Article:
The Dartmouth Jack O'Lantern is one of the nation's oldest collegiate humor magazines, founded in 1908. The magazine, which boasts that it is Dartmouth’s “only intentional humor magazine,” is based in Robinson Hall, and its staff has famously pulled off numerous pranks. Many celebrated writers, artists, comedians and politicians began their careers at the 'Jacko,' as it is often called, including: Theodor Geisel (who first took the name Seuss as a pseudonym so that he could continue to work on the Jack O’Lantern after he was banned from participating in college activities for violating Prohibition. After graduating, he felt his alter ego deserved a degree as well, and began signing his artwork 'Dr. Seuss'), Chris Miller (who based his short stories in National Lampoon on his undergraduate experiences at Dartmouth College, and subsequently turned them into the movie Animal House), Norman MacLean, Buck Henry, and Robert Reich. The magazine was referenced in the opening line of F. Scott Fitzgerald's short story The Lost Decade, which was first published in Esquire in 1939. The Jack O'Lantern's website is available here. The Dartmouth Jack OLantern (sometimes spelled Jack-O-Lantern) was founded at Dartmouth College in 1908. ... Dr. Seuss is the pen name of Theodor Seuss Geisel (March 2, 1904 - September 24, 1991). ... Prohibition is any of several periods during which the manufacture, transportation, import, export, and sale of alcoholic beverages is restricted or illegal. ... ... There have been several notable persons named Chris Miller, including: Chris Miller (writer), a writer with National Lampoon Chris Miller (football), a former quarterback with the Oregon Ducks and Atlanta Falcons football teams Categories: ... National Lampoon is a humor magazine that began in 1970 as an offshoot of the Harvard Lampoon. ... Dartmouth College is a private academic institution in Hanover, New Hampshire, in the United States. ... The Deltas in front of their house Movie poster of Animal House National Lampoons Animal House (also called Animal House) is a 1978 comedy film in which a misfit group of Delta fraternity boys takes on the system at their college. ... Norman Fitzroy Maclean (23 December 1902 in Clarinda, Iowa — 2 August 1990 in Chicago, Illinois) was an American author and scholar most noted for his books A River Runs Through It and Other Stories (1976) and Young Men and Fire (1992). ... Buck Henry (born December 9, 1930 in New York, New York as Buck Henry Zuckerman) is an American actor, writer and director, best known for his work in television, film, comedy, and satire. ... Robert Bernard Reich (born June 24, 1946) was the twenty-second United States Secretary of Labor, serving under President Bill Clinton from 1993 to 1997. ... Francis Scott Key Fitzgerald (September 24, 1896 – December 21, 1940) was an Irish American Jazz Age novelist and short story writer. ... Cover of an issue of Esquire magazine. ...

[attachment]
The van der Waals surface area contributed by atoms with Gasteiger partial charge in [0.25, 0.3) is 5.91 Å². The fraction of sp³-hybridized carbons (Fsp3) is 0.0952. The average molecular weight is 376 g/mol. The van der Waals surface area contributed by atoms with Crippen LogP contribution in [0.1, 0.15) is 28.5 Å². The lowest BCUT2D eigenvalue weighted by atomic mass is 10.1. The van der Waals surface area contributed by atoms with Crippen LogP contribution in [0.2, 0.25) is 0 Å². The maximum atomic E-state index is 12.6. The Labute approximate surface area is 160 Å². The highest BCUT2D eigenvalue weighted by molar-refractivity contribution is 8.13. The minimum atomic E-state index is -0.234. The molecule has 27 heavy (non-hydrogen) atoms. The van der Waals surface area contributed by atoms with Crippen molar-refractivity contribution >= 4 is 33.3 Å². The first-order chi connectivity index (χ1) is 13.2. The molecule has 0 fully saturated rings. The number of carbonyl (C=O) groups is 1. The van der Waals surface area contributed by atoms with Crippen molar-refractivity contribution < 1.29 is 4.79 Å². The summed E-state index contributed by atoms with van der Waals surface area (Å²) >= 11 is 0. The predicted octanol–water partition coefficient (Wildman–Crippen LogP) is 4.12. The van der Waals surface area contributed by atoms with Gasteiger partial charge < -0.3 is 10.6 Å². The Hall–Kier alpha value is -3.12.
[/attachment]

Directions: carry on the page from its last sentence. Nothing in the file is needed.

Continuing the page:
Dartmouth Law Journal

The Dartmouth Law Journal is a nationally recognized journal of legal matters with articles written by professors, graduates, and undergraduates from academic institutions throughout the United States. The Journal is the first and only undergraduate-run journal to appear on the online legal database Heinonline. HeinOnline is an internet service launched in 2000 that is a source of legal information, much like Westlaw and LexisNexis. ...

Dartmouth Review

Main article: Dartmouth Review

The Dartmouth Review is a well-known conservative publication that is published off-campus without any official connection to the College. Alumni/ae of the Review include Dinesh D'Souza and Laura Ingraham. The Dartmouth Review is an extreme right-wing independent bi-weekly newspaper at Dartmouth College in Hanover, New Hampshire (U.S.). Founded in 1980 (with the backing of the Institute for Educational Affairs Collegiate Network) as a right-wing secession from the colleges official newspaper —The Dartmouth&#8212... Dinesh DSouza (born April 25, 1961 in Mumbai, India) is an American conservative author. ... Laura Ingraham (born 1964 in Glastonbury, Connecticut) is an American conservative talk radio host and author. ...

Dartmouth Undergraduate Journal of Science

The Dartmouth Undergraduate Journal of Science (DUJS) publishes a quarterly journal of scientific articles by undergraduates at the College.


Montage is an undergraduate journal of film criticism and discourse.

Stonefence Review

The Stonefence Review is a publication of student art and writing.


Word is an alternative literary publication.